As any Pando reader knows, that’s a flat lie: A glance at the Tor website confirms that a huge chunk of Tor’s funding in 2015 comes either directly from Uncle Sam — including the State Department and Radio Free Asia — or as a “pass-through” grant via one of his cut-outs. As reported by the Guardian, the most recent Tor financial statements available show that “the organisation received $1,822,907 from the US government in 2013. The bulk of that came in the form of "pass-through" grants, money which ultimately comes from the US government distributed through some independent third-party.”

The second is when, without citing a shred of evidence, Winter-via-Reeves tells viewers that Tor is “largely used for good”. That may be true, or it may not be: The department of Justice claimed that 80% of Tor traffic is child porn, a statistic that Wired dismissed as “baloney,” before clarifying that it’s 80% of Tor traffic to hidden services that involves child porn. The truth is, there is no reliable way of knowing what the vast majority of Tor users are up to: That’s the whole point.

Winter must know that Tor is still funded by the government. He must know that he can’t back up his “mostly used for good” argument. Right?

Right.

“The reason I [said Tor was mainly used for good] was to counteract the view that Tor is literally a hacking tool,” he explains. “I had one guy who saw [an early cut] who said ‘If my son had Tor on his computer, he’d be grounded.” But, he points out, “the line about Tor being good is delivered over a giant fucking picture of a gun on screen.”

His argument makes a kind of perverse sense: It’s not like Winter is pretending that there’s was nothing bad on Silk Road — the whole movie, and the giant fucking gun, tells us the opposite. By twisting the truth slightly to create turn a guess into a statement of fact — most of Tor is good — and by lying outright about the organization’s funding — Winter hopes to avoid losing mainstream viewers before they learn something important. It’s the old Wittgenstein's Ladder’s argument: Small lies are OK if they help the reader, or viewer, to eventually get to a more complex truth.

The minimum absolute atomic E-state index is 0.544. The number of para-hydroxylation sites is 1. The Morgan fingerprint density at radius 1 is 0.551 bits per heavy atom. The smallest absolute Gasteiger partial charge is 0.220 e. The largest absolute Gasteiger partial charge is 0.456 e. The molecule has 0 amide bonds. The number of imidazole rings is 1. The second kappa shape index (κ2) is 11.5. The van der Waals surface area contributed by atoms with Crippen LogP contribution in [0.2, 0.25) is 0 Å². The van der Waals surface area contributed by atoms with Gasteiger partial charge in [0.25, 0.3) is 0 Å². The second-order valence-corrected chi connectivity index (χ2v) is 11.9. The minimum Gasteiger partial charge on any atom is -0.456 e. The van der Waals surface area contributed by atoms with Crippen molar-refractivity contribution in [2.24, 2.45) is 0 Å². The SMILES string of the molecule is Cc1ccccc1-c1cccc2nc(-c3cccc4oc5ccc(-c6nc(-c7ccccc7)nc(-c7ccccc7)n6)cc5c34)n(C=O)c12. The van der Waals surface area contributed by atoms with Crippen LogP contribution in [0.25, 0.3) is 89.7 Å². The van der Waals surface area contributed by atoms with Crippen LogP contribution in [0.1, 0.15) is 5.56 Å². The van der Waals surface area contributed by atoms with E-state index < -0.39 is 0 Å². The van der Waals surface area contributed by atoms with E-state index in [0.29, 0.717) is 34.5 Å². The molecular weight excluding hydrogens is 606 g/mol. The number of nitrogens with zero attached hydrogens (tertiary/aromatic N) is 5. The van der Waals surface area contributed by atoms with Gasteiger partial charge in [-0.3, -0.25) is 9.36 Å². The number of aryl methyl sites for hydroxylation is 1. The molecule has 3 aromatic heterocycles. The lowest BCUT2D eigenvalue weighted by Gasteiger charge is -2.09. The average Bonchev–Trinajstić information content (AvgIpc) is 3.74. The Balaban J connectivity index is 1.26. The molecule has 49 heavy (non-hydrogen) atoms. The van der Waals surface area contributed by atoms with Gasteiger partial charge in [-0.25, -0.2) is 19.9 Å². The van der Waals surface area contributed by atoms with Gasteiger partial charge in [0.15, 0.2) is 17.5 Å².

And yet… the same line of thinking is what led to the Tor community’s insane reaction to Pando’s coverage of their government funding: By telling the truth about Tor’s funding, Yasha’s reporting may well have spooked potential Tor users who could have benefited from the service. And so, went the logic of the Tor project, and those who put Yasha’s name on a deep web assassination list, he had to be silenced. For the greater good.

A few weeks have passed since my conversation with Winter and I still can’t decide if his two white lies are enough to damn the entire project. I know that Winter is right: Telling the full, unedited truth about Tor and Silk Road is likely to close more minds than it opens. But I know too that if anyone at Pando told me they’d lied to readers in pursuit of some higher purpose, they’d be fired before they’d finished the sentence. Winter’s white lie to viewers in no way compares, morally speaking, to the smear campaign against Yasha, but it’s cut from the fringes of the same cloth.

The result is that I’m almost as conflicted about Winter’s film as I am about Tor (the technology, not the organization) itself. It’s an important and sincere piece of filmmaking, and one that deserves a wide audience. As a piece of journalism, however, it is critically compromised for breaking the first rule: Always tell your audience the truth, no matter how few of them want to hear it.

Deep Web airs Sunday at 8pm on Epix.

[Illustration by Brad Jonas]